My 4 big key takeaways from the day were:

  • It is healthy to attend events like this, even if you think you know everything about politics. You never truly stop learning about the political process. It is an asset to understand how our political processes work at all levels of government.
  • The proper campaign has purpose – platform – people – and a plan.
  • Find your reason WHY to run – it the basis, foundation and purpose for everything you do in politics (it also reminded me to re-read Simon Sinek’s ‘Start With Why’).
  • Men are assets for women and want to help and support us in being successful, if we ask for their help in the first place. It was why the hashtag #AskHimToHelpHerRun was started the day of our event!

It was one of those Saturday’s that reminded me of why I chose to work in politics - why I am so passionate about wanting to make a difference in public service and the lives of other especially now that I have a son.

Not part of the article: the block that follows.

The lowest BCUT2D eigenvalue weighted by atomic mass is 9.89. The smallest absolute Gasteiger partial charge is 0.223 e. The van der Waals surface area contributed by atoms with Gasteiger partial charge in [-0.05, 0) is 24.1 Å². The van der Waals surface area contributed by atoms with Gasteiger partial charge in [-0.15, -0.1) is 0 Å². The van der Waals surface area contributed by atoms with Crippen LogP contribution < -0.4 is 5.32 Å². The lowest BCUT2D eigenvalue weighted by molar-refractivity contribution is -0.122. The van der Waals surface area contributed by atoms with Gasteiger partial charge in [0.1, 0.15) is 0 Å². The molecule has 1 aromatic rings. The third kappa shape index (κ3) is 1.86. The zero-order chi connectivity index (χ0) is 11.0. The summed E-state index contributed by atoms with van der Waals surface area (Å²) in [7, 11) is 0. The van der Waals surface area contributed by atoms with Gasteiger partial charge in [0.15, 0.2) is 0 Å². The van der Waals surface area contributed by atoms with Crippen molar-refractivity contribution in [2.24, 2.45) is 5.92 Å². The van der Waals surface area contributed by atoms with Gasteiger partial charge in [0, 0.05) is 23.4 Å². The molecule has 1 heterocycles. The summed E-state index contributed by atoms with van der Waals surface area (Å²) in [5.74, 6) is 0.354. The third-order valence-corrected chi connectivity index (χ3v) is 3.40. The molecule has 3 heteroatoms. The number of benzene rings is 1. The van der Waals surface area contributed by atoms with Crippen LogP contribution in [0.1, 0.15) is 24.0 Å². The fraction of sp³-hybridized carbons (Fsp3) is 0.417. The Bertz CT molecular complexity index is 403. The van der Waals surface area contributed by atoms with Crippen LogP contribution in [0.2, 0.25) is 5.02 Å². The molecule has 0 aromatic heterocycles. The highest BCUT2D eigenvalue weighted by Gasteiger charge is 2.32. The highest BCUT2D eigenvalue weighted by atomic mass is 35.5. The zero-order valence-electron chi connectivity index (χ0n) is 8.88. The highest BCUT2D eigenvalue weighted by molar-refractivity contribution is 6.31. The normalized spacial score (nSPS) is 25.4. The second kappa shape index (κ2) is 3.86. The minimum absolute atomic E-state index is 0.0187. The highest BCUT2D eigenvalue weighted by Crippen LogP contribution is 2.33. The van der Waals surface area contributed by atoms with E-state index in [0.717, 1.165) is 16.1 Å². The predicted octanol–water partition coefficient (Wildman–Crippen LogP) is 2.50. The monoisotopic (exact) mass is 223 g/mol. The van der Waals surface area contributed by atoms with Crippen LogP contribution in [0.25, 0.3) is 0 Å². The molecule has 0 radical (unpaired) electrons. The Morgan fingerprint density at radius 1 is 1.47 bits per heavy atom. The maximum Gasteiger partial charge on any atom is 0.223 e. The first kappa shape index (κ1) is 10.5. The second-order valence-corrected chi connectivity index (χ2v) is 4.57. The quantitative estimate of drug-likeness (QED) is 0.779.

It was a Saturday that gave me all the feels – I left motivated to want to do more, thanks to the inspiration that a room full of brilliantly smart and motivated women left me with. A special note of thanks to Ashley, Maureen and Alicia for a super fun Saturday together 😉

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Small Gestures, Big Impact #BellLetsTalk

On a day like today, where we celebrate #BellLetsTalk day, it’s one day of the year where we are reminded to share both the good and bad around mental health.

Today is dedicated to sharing our stories, so we’re not alone in the struggles we almost all face daily in keeping a healthy mental health. If we looked at mental health the way we looked at physical health, our world would certainly be a different place.

I wanted to share a story from last week in hopes that today, we can be reminded of the good.. the good stories, good moments, and good human beings that are out there, who help contribute positively to our mental health and well-being.